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had become much exhausted. The enemy had got information of this movement, and from high points of observation large masses of troops could be seen moving rapidly towards the threatened point. The roar of artillery soon announced that Hunter was engaged with the enemy. Heintzelman immediately pushed forward his division, but finding it slow work to get it over in a body, he ordered the regiments to break off and cross separately. The men, however, suffering from thirst, stopped to drink and fill their canteens which delayed the march. McDowell, having stationed himself where he could the most quickly receive reports from the different divisions, had at length flung himself on the ground to get a little rest, as he was suffering from illness. At half-past ten a courier dashed up to him, and announced that Hunter was across Bull Run. He immediately sprang to the saddle, and galloped off to accompany the column on which the fate of the day depended. The brave Porter, the gallant Burnside, and the chivalrous Sprague were in the advance of Hunter, driving the enemy steadily before them. Soon Heintzelman appeared also on their left, and the amazed enemy saw their position turned. The advancing columns were at last seen from the lookouts at Tyler's position, and huge columns of smoke rising in the summer air and waving to and fro in the sunlight showed where the encountering hosts were struggling for victory. Then all along that sluggish stream, for five miles in extent, the artillery opened, and the columns were put in motion. Tyler's left wing swept forward, the famous Irish regiment, sixteen hundred strong, leading the van. With the quick-step at first, then the double-quick, they, with shouts that shook the field, flung themselves forward, skirting with their glittering steel the edge of the forest. Coats, haversacks, everything that could impede their progress were cast loose. Meagher galloped at their head, and shouting, "Come on, boys; you have got

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your chance at last,” led them fiercely on the foe. The Seventy-ninth Highlanders, the Thirteenth New York, and Second Wisconsin, followed. It was now high noon, and the battle began to rage with terrible fury. Hunter had been wounded, but his and Heintzelman's divisions kept on their terrible way, steadily pushing the enemy before them. Rickett's battery, after losing nearly every man at the guns, fell into the hands of the enemy. Out of the woods volumes of smoke writhed fiercely upwards, telling where bodies of infantry struggled for the mastery-regiments on the doublequick streamed across the open meadows, and the next moment, like two thunder clouds charged with lightning, burst in flame on each other, while the incessant roar of cannon shook the earth. The surrounding inhabitants grew pale with affright, and the deafening reverberations rolled sullenly away, till they broke with a muffled sound over Fairfax and Alexandria, and even Washington itself, blanching the cheeks of listeners, and filling their hearts with yague fears. Those stationed near Tyler's position listened with intense eagerness to Hunter's and Heintzelman's charges in the northern woods, and ever and anon cheers were heard mingling with the roar of artillery. Some regiments flinched through want of proper officers, and Rickett's battery was lost by the cowardly flight of the Fire Zouaves who had boasted of the deeds they would perform beforehand. Others came gallantly into the fight for a while, but soon broke and fled in dismay; a few stood firm until all was lost. The Second Minnesota, ordered to the extreme right, moved for a mile across the field of battle at the quick and double-quick, and drew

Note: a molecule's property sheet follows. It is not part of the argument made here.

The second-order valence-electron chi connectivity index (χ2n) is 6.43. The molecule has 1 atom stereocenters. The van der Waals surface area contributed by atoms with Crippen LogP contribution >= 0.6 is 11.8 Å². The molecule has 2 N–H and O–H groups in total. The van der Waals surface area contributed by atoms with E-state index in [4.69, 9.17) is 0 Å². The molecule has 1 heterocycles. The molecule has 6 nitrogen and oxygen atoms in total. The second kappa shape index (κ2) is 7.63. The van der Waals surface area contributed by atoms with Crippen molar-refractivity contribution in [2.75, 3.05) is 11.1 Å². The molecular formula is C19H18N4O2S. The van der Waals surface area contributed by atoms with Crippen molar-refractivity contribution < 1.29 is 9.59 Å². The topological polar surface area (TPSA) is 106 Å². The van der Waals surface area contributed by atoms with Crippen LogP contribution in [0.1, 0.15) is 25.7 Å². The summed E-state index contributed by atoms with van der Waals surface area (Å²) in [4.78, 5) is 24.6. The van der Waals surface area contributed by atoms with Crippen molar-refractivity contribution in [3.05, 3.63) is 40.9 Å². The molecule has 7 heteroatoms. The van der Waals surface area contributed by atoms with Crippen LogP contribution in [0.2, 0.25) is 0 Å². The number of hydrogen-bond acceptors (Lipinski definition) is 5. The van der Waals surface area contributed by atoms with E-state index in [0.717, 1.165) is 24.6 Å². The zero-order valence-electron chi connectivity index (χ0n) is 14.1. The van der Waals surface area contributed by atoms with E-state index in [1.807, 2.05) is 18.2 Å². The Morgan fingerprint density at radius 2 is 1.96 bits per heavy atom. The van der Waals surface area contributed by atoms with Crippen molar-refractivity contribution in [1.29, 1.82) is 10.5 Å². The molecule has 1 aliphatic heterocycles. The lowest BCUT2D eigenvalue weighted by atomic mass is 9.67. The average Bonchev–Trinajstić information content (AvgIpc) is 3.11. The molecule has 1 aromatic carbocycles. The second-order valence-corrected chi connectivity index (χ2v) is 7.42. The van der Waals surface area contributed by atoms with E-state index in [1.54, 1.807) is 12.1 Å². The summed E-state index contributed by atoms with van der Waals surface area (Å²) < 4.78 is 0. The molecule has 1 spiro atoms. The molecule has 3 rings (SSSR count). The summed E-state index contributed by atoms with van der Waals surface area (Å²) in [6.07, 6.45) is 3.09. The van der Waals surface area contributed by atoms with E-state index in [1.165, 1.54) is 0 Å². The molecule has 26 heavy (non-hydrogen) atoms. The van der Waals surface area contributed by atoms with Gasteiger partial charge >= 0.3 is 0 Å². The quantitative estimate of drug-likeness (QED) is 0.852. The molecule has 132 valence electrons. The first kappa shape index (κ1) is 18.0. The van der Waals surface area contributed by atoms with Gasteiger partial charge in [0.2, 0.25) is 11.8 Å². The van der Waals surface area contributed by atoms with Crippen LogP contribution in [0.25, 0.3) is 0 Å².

up within close pistol shot of a superior foe. Heintzelman was everywhere present—now in talking distance of the foe, and now dashing amid the wavering battalions to steady them. Where such men as he, and Porter, and Burnside, and Sprague led, there could not but be deeds of heroism;

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and where such batteries as Griffin's, and Rickett's, and the Rhode Island, were directed by their respective commanders, the harvest of death was reaped fast. By little after noon these two flanking divisions had worked their desperate way down the farther banks of Bull Run until they were opposite Tyler's position at the Stone bridge. The enemy hurried up regiment after regiment to arrest the reversed tide of battle, but all in vain. Tyler, sending forward reinforcements across the stream, brought help io the exhausted, thirsty troops which had been marching and fighting ever since two o'clock in the morning of this hot July day. Sherman and Keyes led their brigades gallantly forward, and by two o'clock the battle was to human view won. Many of the enemy were already in full flight—the whole army borne back a mile and a half—and Beauregard was preparing to retreat to his lines at Manassas Junction, when clouds of dust, rising in the distance, told him that reinforcements were hurrying to his relief. As Blucher stole away from Grouchy at Wavres, to decide the fate of the battle of Waterloo, so had Johnston beguiled Patterson, and pushing his troops forward by railroad, had now come to make a Waterloo defeat to the Federal arms. Hunter and Heintzelman, after their long march and long fight without rest or food, and part of the time without water, now found a fresh enemy approaching on their right flank, and partly in their rear. It matters not whether this was the cause of the panic that followed or not, it made the loss of the battle certain. Ten thousand fresh troops thrown suddenly on these two divisions, that had been marching and fighting without any respite for thirteen hours, could have but one result. It must be remembered that those thirteen hours told heavier on our raw troops, fresh from the counting house and workshops, than twenty-four would have done on old soldiers. An orderly retreat might have been effected but for the panic, nothing more.

The brave